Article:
Others in the Capital Stack: Although this article is focused on potential purchase of a real estate secured loan, mezzanine lender(s) and/or preferred equity holders in the capital stack may have rights and motivations which could affect attaining the investor’s goal. Such players in the capital stack could prove a positive (e.g., another party motivated to step up to help turn the mortgage debt into a performing loan) or a negative (e.g., by invoking rights or taking other actions which could delay exercising remedies to gain ownership of the underlying real estate).
Loan Purchase Agreement: Negotiating an acceptable agreement to purchase the loan also may prove to be a process different than a typical purchase agreement for real estate. Although real estate purchase and sale agreements commonly state the property is being sold “as is, where is,” just as commonly the seller will provide a “market” set of representations and warranties the buyer can rely upon (with limitations on survival and liability). In the context of a loan purchase and sale agreement, expect there will be much fewer reps from the selling lender (sometimes limited only to organizational and authority reps, ownership of the subject loan, and the outstanding balance of the loan), with few (if any) reps relating to the underlying real estate or the related information provided, and very limited survivability and exposure for breaches to the selling lender.
Taxes: Acquisition of the underlying real estate, via foreclosure or deed-in-lieu of foreclosure, may trigger transfer taxes or a reassessment of real estate taxes (although the latter may not necessarily be a negative if the property’s value has declined from the most recent assessment). These factors should be reviewed in the applicable jurisdiction.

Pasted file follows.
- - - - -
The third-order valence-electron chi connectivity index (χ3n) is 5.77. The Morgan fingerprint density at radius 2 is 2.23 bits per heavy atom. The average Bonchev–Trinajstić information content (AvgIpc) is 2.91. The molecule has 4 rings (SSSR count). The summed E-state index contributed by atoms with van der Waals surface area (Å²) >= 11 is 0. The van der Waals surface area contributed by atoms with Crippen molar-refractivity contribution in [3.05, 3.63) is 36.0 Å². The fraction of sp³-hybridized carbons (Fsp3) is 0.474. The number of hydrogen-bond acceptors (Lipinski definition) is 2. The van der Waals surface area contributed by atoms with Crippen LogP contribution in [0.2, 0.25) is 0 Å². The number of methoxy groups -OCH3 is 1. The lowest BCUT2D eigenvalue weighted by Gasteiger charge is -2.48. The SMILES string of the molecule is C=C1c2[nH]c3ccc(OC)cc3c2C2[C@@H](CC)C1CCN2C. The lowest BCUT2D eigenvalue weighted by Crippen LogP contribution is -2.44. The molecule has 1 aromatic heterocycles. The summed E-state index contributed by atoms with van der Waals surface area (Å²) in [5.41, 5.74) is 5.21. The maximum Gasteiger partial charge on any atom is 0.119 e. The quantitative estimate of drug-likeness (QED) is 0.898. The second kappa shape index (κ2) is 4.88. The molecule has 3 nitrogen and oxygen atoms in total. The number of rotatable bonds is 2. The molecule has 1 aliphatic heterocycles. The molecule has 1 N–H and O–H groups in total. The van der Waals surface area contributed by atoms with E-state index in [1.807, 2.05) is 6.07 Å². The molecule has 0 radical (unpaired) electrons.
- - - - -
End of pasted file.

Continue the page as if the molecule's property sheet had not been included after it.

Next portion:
Management: In situations such as the current pandemic, or other general market declines, a third party manager may have been doing a very capable job, but for those circumstances. Investors should assess whether continuing current management, under existing or revised terms, makes sense for a given property. In the context of a hotel, for example, an otherwise well-performing management company which knows the property and the market, and has good relationships with a franchisor, could prove to be an asset. Of course, if the management company has a management contract which cannot be disturbed by a foreclosure/deed-in-lieu or workout, its continued management of the property will have to be factored into the assessment of the property and debt.
In challenging, uncertain times such as these, all investment decisions carry a greater degree of uncertainty and risk. Even in “normal” times, however, the most successful investors are those who best assess and value assets and the attendant risk. For investors pursuing distressed real estate secured debt, those best prepared and able to execute their strategies by carefully considering the limitations and challenges such as those described above will have the most success.